Basically, I need something which "smooths out" the indicator function of an interval, and which transitions to 0 at a calibratable rate.
The bump function times $e$, as it is, doesn't work, because the transition from 1 to 0 at the boundaries is too gradual. EDIT: I found out that changing the numerator of the argument of the exponential, i.e., going from
so I could as well as close the question now :) However, I'm still curious how this is done usually in (applied?) mathematics. I don't need strictly compact support, i.e., my function needs only to asimptotically vanish, but it doesn't need to be exactly equal to zero anywhere on the real line. Thus the following function works:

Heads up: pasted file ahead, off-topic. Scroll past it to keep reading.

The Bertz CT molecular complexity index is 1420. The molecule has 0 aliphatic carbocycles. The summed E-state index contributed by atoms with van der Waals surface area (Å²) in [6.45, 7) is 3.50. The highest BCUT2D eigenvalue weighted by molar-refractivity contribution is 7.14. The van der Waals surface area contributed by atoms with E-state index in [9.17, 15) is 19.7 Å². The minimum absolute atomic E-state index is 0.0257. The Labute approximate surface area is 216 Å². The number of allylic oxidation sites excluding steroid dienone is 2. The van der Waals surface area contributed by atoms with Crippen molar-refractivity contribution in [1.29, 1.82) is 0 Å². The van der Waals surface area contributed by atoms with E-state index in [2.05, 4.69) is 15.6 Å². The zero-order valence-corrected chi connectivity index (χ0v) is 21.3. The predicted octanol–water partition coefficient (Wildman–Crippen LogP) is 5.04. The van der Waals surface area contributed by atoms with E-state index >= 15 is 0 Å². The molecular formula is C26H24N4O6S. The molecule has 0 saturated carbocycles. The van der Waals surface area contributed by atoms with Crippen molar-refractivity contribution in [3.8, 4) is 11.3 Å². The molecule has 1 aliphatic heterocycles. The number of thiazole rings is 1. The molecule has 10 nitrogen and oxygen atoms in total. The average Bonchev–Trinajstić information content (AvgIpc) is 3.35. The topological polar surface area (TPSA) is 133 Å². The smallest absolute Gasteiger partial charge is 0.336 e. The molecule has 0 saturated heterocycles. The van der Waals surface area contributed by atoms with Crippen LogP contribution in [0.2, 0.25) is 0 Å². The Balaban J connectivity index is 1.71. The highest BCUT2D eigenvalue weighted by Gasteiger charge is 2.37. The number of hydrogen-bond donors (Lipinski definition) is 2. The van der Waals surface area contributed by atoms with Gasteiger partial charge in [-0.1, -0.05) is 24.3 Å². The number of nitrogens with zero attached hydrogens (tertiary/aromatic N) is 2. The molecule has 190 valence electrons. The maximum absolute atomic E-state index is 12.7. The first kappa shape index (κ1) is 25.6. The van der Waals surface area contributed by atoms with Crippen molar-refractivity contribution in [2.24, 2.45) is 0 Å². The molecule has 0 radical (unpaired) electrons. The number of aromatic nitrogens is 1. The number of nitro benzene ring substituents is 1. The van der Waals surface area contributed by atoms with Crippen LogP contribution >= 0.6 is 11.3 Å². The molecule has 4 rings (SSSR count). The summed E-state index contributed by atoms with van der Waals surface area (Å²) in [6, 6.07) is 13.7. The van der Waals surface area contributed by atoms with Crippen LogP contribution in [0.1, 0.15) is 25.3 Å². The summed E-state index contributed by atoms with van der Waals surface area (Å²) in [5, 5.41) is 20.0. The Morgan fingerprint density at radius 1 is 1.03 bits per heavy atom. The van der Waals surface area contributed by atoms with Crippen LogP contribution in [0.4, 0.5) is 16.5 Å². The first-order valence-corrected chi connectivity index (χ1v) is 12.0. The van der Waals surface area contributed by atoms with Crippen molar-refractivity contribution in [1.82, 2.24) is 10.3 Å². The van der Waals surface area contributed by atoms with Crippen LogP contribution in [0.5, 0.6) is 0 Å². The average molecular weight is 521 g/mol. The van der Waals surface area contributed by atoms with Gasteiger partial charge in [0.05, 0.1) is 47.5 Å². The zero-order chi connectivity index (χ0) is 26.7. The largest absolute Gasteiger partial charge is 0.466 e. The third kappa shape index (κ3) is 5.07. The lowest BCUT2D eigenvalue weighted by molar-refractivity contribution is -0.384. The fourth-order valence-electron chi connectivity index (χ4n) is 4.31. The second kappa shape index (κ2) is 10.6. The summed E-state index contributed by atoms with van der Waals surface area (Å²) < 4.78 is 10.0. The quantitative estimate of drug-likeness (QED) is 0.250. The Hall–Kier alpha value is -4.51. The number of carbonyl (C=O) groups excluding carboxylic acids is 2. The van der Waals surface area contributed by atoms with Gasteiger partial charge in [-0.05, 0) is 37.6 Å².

Is it usual to use this kind of function to "smooth out" the indicator function, or is it more common to use the bump function? I seem to remember that during university we were shown a lot of functions with a similar graph, so it must be something quite common, but I can't recall their expressions.